Desertion • 1944 • SF short story by Clifford D. Simak

★★★+

Summary: It is Old Jupiter, i.e. a planet with a solid surface, no radiation, not too much gravity, and it is inhabited by humans living in domes and intelligent aliens called Lopers. Survey teams are biologically converted by a futuristic machine into those aliens, go out but fail to return. Military commander Fowler volunteers himself and his dog to transform and investigate the mystery.

Review: One of the first stories about Pantropy, or transhumanism as we’d term it nowadays. A more contemporary setting of transhumanism around Jupiter would be the story The Girl-Thing Who Went Out for Sushi by Pad Cadigan. There are a couple of plot holes in the story: Fowler didn’t use any means of surveillance of his survey teams in the form of sensors, or roboters. Although Fowler’s dog is very important for the plot, I don’t believe the setting where old dogs get to military space stations. And last, I simply cannot believe that none of the military trained persons would get back just for a short while and report to his base. On the other hand, the story feature an exceptional strong woman: the operator Miss Stanley, who acts as Fowler’s disapproving conscience and dares to disagree with her military leader, and argues logically to stop the suicidal missions. I liked the description of Jupiter from the alien’s fascinating point of view adding a contrary view from the humans on Jovian reality. Given its publication date, it raises the question if the story was related to WWII desertion, but I don’t have answers to that one.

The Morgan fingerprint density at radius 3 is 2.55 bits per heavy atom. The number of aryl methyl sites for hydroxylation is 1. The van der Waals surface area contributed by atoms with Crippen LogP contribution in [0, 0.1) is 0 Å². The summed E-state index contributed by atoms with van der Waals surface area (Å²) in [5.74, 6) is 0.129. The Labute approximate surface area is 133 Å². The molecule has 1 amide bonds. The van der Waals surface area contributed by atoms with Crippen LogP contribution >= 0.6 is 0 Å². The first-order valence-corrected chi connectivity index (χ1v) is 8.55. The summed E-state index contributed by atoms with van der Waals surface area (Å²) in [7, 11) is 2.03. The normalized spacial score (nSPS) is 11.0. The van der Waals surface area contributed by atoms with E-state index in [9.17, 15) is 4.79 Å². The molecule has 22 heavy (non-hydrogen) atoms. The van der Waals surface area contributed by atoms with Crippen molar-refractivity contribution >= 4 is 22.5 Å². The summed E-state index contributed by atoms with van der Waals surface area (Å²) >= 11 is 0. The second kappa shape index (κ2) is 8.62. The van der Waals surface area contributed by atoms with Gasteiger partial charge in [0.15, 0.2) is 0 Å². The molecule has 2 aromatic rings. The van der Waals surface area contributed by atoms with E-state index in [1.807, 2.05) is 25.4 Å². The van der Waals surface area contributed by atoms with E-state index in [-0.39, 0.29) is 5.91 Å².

Meta: isfdb. Published in Astounding Science Fiction, November 1944. Read in The Big Book of SF. Available online.

Advertisements
Dieser Beitrag wurde unter Science Fiction, Story veröffentlicht. Setze ein Lesezeichen auf den Permalink.

Kommentar verfassen

Bitte logge dich mit einer dieser Methoden ein, um deinen Kommentar zu veröffentlichen:

WordPress.com-Logo

Du kommentierst mit Deinem WordPress.com-Konto. Abmelden / Ändern )

Twitter-Bild

Du kommentierst mit Deinem Twitter-Konto. Abmelden / Ändern )

Facebook-Foto

Du kommentierst mit Deinem Facebook-Konto. Abmelden / Ändern )

Google+ Foto

Du kommentierst mit Deinem Google+-Konto. Abmelden / Ändern )

Verbinde mit %s